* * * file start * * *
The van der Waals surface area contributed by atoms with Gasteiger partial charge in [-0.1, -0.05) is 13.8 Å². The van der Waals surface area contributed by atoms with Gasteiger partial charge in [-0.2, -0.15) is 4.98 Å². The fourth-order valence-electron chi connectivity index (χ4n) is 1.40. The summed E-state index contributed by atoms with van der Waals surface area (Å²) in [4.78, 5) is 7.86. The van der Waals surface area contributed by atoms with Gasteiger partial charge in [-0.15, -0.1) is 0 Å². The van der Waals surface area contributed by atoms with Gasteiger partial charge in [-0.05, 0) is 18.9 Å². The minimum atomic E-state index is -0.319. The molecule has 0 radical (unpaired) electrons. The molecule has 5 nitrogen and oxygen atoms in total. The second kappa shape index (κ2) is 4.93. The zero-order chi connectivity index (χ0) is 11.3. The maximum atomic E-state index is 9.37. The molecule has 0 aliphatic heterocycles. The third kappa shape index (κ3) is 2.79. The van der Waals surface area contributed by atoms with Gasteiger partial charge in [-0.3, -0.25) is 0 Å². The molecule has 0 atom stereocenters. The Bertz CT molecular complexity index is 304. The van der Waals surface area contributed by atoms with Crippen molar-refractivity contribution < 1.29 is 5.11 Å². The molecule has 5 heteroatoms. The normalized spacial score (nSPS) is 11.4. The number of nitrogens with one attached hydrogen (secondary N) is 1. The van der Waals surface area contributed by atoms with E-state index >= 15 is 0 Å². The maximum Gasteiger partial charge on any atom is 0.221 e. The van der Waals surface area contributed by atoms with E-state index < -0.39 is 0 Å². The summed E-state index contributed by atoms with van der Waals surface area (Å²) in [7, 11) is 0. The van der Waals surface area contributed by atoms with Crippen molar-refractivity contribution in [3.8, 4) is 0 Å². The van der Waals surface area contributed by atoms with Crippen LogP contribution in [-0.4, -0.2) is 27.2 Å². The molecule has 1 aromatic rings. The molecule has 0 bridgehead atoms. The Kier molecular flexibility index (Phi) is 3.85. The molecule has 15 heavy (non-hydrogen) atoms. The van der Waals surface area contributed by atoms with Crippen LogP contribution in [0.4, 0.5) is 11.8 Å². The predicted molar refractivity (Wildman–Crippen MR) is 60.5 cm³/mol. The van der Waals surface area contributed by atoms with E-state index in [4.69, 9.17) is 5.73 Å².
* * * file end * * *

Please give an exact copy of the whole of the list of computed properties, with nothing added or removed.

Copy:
The van der Waals surface area contributed by atoms with Gasteiger partial charge in [-0.1, -0.05) is 13.8 Å². The van der Waals surface area contributed by atoms with Gasteiger partial charge in [-0.2, -0.15) is 4.98 Å². The fourth-order valence-electron chi connectivity index (χ4n) is 1.40. The summed E-state index contributed by atoms with van der Waals surface area (Å²) in [4.78, 5) is 7.86. The van der Waals surface area contributed by atoms with Gasteiger partial charge in [-0.15, -0.1) is 0 Å². The van der Waals surface area contributed by atoms with Gasteiger partial charge in [-0.05, 0) is 18.9 Å². The minimum atomic E-state index is -0.319. The molecule has 0 radical (unpaired) electrons. The molecule has 5 nitrogen and oxygen atoms in total. The second kappa shape index (κ2) is 4.93. The zero-order chi connectivity index (χ0) is 11.3. The maximum atomic E-state index is 9.37. The molecule has 0 aliphatic heterocycles. The third kappa shape index (κ3) is 2.79. The van der Waals surface area contributed by atoms with Gasteiger partial charge in [-0.3, -0.25) is 0 Å². The molecule has 0 atom stereocenters. The Bertz CT molecular complexity index is 304. The van der Waals surface area contributed by atoms with Crippen molar-refractivity contribution < 1.29 is 5.11 Å². The molecule has 5 heteroatoms. The normalized spacial score (nSPS) is 11.4. The number of nitrogens with one attached hydrogen (secondary N) is 1. The van der Waals surface area contributed by atoms with E-state index >= 15 is 0 Å². The maximum Gasteiger partial charge on any atom is 0.221 e. The van der Waals surface area contributed by atoms with E-state index < -0.39 is 0 Å². The summed E-state index contributed by atoms with van der Waals surface area (Å²) in [7, 11) is 0. The van der Waals surface area contributed by atoms with Crippen molar-refractivity contribution in [3.8, 4) is 0 Å². The van der Waals surface area contributed by atoms with Crippen LogP contribution in [-0.4, -0.2) is 27.2 Å². The molecule has 1 aromatic rings. The molecule has 0 bridgehead atoms. The Kier molecular flexibility index (Phi) is 3.85. The molecule has 15 heavy (non-hydrogen) atoms. The van der Waals surface area contributed by atoms with Crippen LogP contribution in [0.4, 0.5) is 11.8 Å². The predicted molar refractivity (Wildman–Crippen MR) is 60.5 cm³/mol. The van der Waals surface area contributed by atoms with E-state index in [4.69, 9.17) is 5.73 Å².